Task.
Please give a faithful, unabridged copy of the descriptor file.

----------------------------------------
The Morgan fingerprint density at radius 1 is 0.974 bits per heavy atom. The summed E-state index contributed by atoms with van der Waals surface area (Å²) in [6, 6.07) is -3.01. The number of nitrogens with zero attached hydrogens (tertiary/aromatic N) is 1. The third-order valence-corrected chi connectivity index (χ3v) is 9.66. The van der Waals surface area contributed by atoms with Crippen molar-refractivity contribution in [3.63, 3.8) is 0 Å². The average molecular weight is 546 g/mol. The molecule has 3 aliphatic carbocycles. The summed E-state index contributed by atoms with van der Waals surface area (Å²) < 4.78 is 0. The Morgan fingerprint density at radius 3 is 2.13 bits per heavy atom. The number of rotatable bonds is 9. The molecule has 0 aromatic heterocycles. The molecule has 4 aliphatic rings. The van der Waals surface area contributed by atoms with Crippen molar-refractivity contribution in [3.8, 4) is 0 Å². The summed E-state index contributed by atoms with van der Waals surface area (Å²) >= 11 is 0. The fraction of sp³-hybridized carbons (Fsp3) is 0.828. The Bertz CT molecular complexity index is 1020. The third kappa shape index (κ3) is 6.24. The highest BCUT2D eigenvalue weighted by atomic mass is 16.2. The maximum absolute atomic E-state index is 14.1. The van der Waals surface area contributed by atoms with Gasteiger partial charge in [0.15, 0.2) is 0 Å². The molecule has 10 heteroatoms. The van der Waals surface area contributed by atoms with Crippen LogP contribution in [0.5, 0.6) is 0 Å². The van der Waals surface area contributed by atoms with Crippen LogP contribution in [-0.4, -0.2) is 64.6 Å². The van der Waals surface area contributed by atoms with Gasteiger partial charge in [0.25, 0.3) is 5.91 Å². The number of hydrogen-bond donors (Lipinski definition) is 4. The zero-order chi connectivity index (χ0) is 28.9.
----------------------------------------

The Morgan fingerprint density at radius 1 is 0.974 bits per heavy atom. The summed E-state index contributed by atoms with van der Waals surface area (Å²) in [6, 6.07) is -3.01. The number of nitrogens with zero attached hydrogens (tertiary/aromatic N) is 1. The third-order valence-corrected chi connectivity index (χ3v) is 9.66. The van der Waals surface area contributed by atoms with Crippen molar-refractivity contribution in [3.63, 3.8) is 0 Å². The average molecular weight is 546 g/mol. The molecule has 3 aliphatic carbocycles. The summed E-state index contributed by atoms with van der Waals surface area (Å²) < 4.78 is 0. The Morgan fingerprint density at radius 3 is 2.13 bits per heavy atom. The number of rotatable bonds is 9. The molecule has 0 aromatic heterocycles. The molecule has 4 aliphatic rings. The van der Waals surface area contributed by atoms with Crippen molar-refractivity contribution in [3.8, 4) is 0 Å². The summed E-state index contributed by atoms with van der Waals surface area (Å²) >= 11 is 0. The fraction of sp³-hybridized carbons (Fsp3) is 0.828. The Bertz CT molecular complexity index is 1020. The third kappa shape index (κ3) is 6.24. The highest BCUT2D eigenvalue weighted by atomic mass is 16.2. The maximum absolute atomic E-state index is 14.1. The van der Waals surface area contributed by atoms with Gasteiger partial charge in [0.15, 0.2) is 0 Å². The molecule has 10 heteroatoms. The van der Waals surface area contributed by atoms with Crippen LogP contribution in [0.5, 0.6) is 0 Å². The van der Waals surface area contributed by atoms with Crippen LogP contribution in [-0.4, -0.2) is 64.6 Å². The van der Waals surface area contributed by atoms with Gasteiger partial charge in [0.25, 0.3) is 5.91 Å². The number of hydrogen-bond donors (Lipinski definition) is 4. The zero-order chi connectivity index (χ0) is 28.9.